Study Design. Cross sectional study.
Objective. The goal of this study is to identify relationships between objectively measured and subjectively scored parameters and reported pain.
Summary of Background Data. Studies have demonstrated the unreliability of magnetic resonance imaging (MRI)–based parameters to identify pathological pain generators of chronic low back pain, but they were based on visual inspection and subjective assessment of lumbar disc features. Advancements in computer image analysis provide objective measurements of lumbar disc features.
Methods. Two radiologists evaluated 39 axial and sagittal T1- and T2-weighted MR images of patients with chronic axial low back pain (age, >65 yr) and graded 4 subjective lumbar disc parameters (T2 signal intensity, nucleus shape, Modic changes, and osteophyte formation) whose sum is the cumulative MRI score. Objective parameter, MRI index, was calculated as the product of the measured lumbar disc area and total disc MRI signal intensity. Discs were sorted from least to the most degenerated relative to each parameter. Pearson correlation coefficient and multiple linear regression analysis were performed between the reported pain score and each parameter.
Results. The most and least degenerated discs in each patient, as assessed by MRI index, had the highest negative and positive correlation coefficient and regression weight contribution, respectively. All subjective parameters had low correlation coefficients and regression goodness of fit.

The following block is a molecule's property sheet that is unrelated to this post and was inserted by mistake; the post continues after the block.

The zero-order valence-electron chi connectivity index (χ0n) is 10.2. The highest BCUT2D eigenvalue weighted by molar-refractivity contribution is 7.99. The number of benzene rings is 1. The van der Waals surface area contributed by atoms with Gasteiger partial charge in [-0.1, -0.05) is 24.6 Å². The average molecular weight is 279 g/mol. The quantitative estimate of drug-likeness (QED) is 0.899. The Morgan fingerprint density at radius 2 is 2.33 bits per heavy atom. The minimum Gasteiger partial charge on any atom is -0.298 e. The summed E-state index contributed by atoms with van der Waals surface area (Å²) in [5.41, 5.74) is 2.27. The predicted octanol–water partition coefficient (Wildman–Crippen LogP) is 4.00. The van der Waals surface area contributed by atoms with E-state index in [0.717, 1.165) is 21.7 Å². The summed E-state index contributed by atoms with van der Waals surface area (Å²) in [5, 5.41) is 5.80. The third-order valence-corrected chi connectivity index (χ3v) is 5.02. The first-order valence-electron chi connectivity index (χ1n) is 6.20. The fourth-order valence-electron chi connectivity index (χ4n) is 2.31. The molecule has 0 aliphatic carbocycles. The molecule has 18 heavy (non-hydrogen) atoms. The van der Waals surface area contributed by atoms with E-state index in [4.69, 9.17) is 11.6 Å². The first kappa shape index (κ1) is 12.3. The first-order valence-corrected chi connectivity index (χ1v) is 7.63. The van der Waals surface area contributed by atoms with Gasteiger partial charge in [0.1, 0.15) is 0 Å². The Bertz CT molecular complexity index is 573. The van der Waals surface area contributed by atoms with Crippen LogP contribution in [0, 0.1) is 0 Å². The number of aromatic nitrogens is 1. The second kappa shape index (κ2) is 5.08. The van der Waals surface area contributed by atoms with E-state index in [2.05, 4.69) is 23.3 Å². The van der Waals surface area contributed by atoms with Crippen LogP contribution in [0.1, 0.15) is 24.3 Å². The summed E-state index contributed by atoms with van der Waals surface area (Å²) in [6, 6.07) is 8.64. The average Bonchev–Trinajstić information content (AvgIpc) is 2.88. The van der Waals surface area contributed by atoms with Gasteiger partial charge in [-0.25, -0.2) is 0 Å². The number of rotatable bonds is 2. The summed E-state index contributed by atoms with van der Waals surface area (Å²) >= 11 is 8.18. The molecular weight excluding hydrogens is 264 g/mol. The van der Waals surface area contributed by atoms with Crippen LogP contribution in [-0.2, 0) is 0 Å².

Conclusion. Although limited by small sample size, the objective parameter, MRI index, can be a potential imaging biomarker used to identify possible pain generators. This study presents a potential new application of MR imaging in identifying pain generators of patients with chronic low back pain.
Level of Evidence: N/A
Lumbar disc degeneration is a potential source of pain for patients with chronic low back pain. The most and least degenerated discs in these patients, as assessed by objectively measured magnetic resonance imaging parameters, had the highest negative and positive correlation coefficient. All subjectively scored parameters had low correlation coefficients.
Departments of *Orthopaedic Surgery
¶Anesthesiology, University of Pittsburgh, Pittsburgh, PA
‖Geriatric Research Education and Clinical Center, Veterans Administration Pittsburgh Healthcare System, Pittsburgh, PA; and
**Physical Medicine and Rehabilitation, University of Pittsburgh, Pittsburgh, PA.
Address correspondence and reprint requests to Gwendolyn Sowa, MD, PhD, Department of Physical Medicine and Rehabilitation, 3471 5th Ave, Suite 201, University of Pittsburgh, Pittsburgh, PA 15213; E-mail: email@example.com
Acknowledgment date: January 31, 2013. First revision date: September 16, 2013. Second revision date: December 12, 2013. Acceptance date: December 12, 2013.
The manuscript submitted does not contain information about medical device(s)/drug(s).
Pittsburgh Claude D. Pepper Older Americans Independence Center (AG024827) and Dennis W. Jahnigen Career Development Scholars Award, American Geriatrics Society funds were received to support this work.
Relevant financial activities outside the submitted work: grant, board membership, grants/grants pending and royalties.